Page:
Thirty local restaurant owners with booths at Taste of Saskatchewan expect an influx of business after the annual food festival.
Paula Nowakowski, owner of Wing World, said her unique food items featured at the festival are what entices people to come into her restaurant.
“There’s definitely an influx after taste of Sask. for particular items like the deep fried pickles and deep fried Mars Bars,” Nowakowski explained outside of her booth on the last day of the festival.
“Some people maybe didn’t get a chance to go to Taste of Sask., but they know it’s available all the time at our restaurants so they come in after that and then they get the chance to check out the full menu.”
This year, five restaurants earned their spot in the festival.
Six months before the event, Taste of Saskatchewan coordinators choose the restaurants based on food items and sales.
“Each year for Taste of Saskatchewan we’ll actually drop our weakest performers,” Scott Ford, a coordinator of the festival, told CTV News.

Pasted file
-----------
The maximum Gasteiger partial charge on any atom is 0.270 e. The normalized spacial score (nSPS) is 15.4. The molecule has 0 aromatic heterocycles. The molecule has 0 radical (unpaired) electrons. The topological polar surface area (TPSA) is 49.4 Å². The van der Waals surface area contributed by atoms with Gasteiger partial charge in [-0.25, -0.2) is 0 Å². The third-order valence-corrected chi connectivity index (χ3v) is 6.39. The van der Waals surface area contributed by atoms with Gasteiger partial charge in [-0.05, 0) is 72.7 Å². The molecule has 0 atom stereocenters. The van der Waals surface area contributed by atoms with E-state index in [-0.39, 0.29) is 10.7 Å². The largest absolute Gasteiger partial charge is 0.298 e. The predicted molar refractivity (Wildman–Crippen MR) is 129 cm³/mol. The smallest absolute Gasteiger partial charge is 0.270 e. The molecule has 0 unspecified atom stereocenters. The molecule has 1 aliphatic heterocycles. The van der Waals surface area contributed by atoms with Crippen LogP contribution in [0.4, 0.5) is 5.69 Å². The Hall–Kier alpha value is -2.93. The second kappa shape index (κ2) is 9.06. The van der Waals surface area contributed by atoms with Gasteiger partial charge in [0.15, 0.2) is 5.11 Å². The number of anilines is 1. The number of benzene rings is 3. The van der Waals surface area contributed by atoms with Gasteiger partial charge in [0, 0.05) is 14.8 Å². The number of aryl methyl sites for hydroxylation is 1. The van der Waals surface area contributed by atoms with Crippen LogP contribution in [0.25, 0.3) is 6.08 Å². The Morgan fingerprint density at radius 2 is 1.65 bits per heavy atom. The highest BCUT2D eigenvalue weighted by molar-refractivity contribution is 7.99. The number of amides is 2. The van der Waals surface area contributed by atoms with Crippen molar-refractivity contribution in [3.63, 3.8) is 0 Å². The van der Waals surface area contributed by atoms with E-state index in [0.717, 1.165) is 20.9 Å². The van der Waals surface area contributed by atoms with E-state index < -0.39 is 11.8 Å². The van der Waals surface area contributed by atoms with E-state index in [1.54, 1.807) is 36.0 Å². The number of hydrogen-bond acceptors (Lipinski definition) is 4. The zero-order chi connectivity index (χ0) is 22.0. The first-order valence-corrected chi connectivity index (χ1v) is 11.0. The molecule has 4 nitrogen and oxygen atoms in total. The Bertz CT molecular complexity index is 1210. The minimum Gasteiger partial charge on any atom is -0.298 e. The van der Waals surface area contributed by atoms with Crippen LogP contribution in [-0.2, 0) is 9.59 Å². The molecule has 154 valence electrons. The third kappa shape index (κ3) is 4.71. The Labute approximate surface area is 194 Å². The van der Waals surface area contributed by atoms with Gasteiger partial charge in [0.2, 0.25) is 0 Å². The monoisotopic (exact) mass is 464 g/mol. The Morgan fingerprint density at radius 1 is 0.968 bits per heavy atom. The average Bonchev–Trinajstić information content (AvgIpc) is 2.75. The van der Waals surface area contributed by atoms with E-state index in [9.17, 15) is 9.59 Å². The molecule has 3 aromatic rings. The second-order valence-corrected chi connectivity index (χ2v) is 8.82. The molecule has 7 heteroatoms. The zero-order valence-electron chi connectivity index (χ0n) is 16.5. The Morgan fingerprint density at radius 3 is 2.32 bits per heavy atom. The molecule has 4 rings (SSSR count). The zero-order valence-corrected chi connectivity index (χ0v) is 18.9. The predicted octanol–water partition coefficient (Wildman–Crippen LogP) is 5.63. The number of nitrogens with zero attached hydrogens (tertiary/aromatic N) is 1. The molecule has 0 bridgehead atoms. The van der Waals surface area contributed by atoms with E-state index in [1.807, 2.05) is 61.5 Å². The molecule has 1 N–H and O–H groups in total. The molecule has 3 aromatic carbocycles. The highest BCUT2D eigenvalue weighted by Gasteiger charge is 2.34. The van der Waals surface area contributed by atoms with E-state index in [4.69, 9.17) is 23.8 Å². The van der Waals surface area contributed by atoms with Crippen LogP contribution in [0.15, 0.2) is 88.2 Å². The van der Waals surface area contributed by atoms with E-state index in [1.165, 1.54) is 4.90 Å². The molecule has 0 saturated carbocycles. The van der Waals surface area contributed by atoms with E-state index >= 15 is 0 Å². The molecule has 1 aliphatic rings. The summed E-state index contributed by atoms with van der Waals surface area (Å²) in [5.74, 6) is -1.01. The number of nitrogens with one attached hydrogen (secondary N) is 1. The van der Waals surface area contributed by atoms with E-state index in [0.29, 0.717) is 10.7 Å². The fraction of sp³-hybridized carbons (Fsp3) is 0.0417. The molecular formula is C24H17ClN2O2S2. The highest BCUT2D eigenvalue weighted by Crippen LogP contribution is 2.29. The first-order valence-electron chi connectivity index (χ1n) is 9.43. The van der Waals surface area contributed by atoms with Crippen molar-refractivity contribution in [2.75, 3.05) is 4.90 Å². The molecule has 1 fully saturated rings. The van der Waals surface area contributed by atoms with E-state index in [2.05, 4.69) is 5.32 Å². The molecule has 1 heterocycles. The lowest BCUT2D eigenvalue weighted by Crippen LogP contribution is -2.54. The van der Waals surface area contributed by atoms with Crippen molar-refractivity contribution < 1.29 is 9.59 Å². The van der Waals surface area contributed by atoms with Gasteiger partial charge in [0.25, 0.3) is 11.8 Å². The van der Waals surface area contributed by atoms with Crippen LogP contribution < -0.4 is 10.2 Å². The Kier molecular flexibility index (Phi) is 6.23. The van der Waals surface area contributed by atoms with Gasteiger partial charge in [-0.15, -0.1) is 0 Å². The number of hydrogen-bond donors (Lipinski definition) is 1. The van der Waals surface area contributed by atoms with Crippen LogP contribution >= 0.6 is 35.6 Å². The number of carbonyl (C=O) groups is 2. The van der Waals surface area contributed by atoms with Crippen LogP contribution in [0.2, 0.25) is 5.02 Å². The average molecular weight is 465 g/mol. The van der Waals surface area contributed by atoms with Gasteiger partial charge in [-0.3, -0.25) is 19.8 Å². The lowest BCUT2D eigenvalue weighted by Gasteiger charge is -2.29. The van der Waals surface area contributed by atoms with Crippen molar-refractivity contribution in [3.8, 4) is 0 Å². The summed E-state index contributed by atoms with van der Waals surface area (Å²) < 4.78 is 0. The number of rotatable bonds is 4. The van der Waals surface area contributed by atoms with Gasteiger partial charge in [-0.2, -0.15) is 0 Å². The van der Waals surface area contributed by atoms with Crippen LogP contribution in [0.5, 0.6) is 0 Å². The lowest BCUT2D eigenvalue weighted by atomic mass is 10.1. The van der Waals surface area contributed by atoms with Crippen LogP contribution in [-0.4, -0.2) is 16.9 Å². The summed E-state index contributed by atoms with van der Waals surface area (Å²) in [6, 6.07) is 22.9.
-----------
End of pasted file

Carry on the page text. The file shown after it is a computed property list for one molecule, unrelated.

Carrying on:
“And we fill those openings from our waiting list we’ve gathered, and which restaurant we think will be a good fit for our program.”
Some owners of smaller restaurants close their storefronts during Taste of Saskatchewan because they do not have enough staff to keep both running, and anticipate they will have greater business during the festival.
Being unable to meet the demand of both the festival and the restaurant deters some owners from opening a booth.
O’Shea’s Irish Pub has been open for 15 years, but this is the first time they have a booth at Taste of Saskatchewan.
“We’re busy in the summer, but we thought this would be fun to get our staff out of the restaurant and get some more exposure,” Daniel Ford Beavis, owner of O’Sheas, said.
“There’s lots of opportunity for people to see our restaurant, see what kind of good food we have and they can come and see us.”